Thank you for responding!
Hi Debra. . . .
I’ve recently purchased 90% alcohol (it has been hard to find in 2020 in any concentration!). Any idea how much to dilute the 90% so it’s safe to treat the mealies on rosary vines?
Thanks for suggestions to use diluted systemic insecticide. It’s good to have a back-up plan when alcohol isn’t cutting it!
Love LOVE all the help you offer!
Hi Marilyn — Thank you! I’m no chemist, but it seems to me if you dilute 90% Isopropyl alcohol 20% with water you’d get a 70% solution. Btw, I’ve only heard that 90% is too strong (according to the Ruth Bancroft Garden). I’ve never used it. I imagine that such a high percentage would be OK on tough-leaved succulents (like most agaves), and even 70% might be too harsh for really delicate ones (like certain stonecrops). Since rosary vines are on the delicate side, I’d err on the side of caution and mix what you have half-and-half with water—at least for starters. That should safely kill the mealies without hurting the plant.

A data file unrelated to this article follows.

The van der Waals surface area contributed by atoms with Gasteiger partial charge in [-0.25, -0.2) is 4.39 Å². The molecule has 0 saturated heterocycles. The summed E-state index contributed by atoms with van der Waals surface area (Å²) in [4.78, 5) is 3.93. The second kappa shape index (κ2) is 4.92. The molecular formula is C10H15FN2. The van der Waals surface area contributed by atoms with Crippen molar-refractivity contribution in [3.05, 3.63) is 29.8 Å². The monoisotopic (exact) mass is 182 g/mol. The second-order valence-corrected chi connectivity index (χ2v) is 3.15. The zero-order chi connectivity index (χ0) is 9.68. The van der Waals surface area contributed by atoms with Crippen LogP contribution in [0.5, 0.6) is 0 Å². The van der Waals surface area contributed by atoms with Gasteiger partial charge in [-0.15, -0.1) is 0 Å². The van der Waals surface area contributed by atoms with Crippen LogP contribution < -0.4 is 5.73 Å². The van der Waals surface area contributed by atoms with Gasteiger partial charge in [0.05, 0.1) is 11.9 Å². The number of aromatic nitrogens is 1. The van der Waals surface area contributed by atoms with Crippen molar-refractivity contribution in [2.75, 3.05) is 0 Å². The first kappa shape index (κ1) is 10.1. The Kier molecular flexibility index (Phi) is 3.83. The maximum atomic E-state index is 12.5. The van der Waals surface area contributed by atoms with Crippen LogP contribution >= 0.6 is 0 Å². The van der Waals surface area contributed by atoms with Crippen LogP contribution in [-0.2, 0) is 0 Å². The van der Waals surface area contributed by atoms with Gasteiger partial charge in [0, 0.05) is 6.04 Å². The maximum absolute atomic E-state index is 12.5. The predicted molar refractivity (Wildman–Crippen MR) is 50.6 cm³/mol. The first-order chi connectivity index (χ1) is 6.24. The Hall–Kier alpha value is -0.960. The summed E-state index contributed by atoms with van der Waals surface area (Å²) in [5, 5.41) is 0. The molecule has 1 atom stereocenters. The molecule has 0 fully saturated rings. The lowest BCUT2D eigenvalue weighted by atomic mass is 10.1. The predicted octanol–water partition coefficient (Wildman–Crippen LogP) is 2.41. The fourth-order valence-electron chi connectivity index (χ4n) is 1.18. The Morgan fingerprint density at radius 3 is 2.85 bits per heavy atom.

I envy you, even being able to grow rosary vines! They flourished when I lived at the beach, but here inland, they’re not happy.
Thanks, Debra. Maintaining these rosary vines is a challenge. I seem to be able to knock down the mealies and control them with moderate damage to the plants, but I just can’t eradicate them! And BOY! the vines get so tangled with our recent winds!